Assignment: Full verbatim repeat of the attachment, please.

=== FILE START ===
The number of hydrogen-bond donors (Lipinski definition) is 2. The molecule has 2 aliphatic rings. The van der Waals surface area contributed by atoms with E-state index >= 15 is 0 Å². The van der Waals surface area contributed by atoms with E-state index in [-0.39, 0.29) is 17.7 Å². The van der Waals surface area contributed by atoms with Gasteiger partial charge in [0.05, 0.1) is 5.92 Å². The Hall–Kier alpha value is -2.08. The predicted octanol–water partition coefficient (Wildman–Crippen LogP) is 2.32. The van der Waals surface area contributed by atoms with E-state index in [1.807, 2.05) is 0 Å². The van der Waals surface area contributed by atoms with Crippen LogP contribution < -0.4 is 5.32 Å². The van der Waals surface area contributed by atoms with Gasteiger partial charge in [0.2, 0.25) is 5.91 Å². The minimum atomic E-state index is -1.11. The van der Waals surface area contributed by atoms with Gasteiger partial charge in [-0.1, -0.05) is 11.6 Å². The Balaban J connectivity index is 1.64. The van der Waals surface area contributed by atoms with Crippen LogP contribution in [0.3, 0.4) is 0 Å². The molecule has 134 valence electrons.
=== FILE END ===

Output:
The number of hydrogen-bond donors (Lipinski definition) is 2. The molecule has 2 aliphatic rings. The van der Waals surface area contributed by atoms with E-state index >= 15 is 0 Å². The van der Waals surface area contributed by atoms with E-state index in [-0.39, 0.29) is 17.7 Å². The van der Waals surface area contributed by atoms with Gasteiger partial charge in [0.05, 0.1) is 5.92 Å². The Hall–Kier alpha value is -2.08. The predicted octanol–water partition coefficient (Wildman–Crippen LogP) is 2.32. The van der Waals surface area contributed by atoms with E-state index in [1.807, 2.05) is 0 Å². The van der Waals surface area contributed by atoms with Crippen LogP contribution < -0.4 is 5.32 Å². The van der Waals surface area contributed by atoms with Gasteiger partial charge in [0.2, 0.25) is 5.91 Å². The minimum atomic E-state index is -1.11. The van der Waals surface area contributed by atoms with Gasteiger partial charge in [-0.1, -0.05) is 11.6 Å². The Balaban J connectivity index is 1.64. The van der Waals surface area contributed by atoms with Crippen LogP contribution in [0.3, 0.4) is 0 Å². The molecule has 134 valence electrons.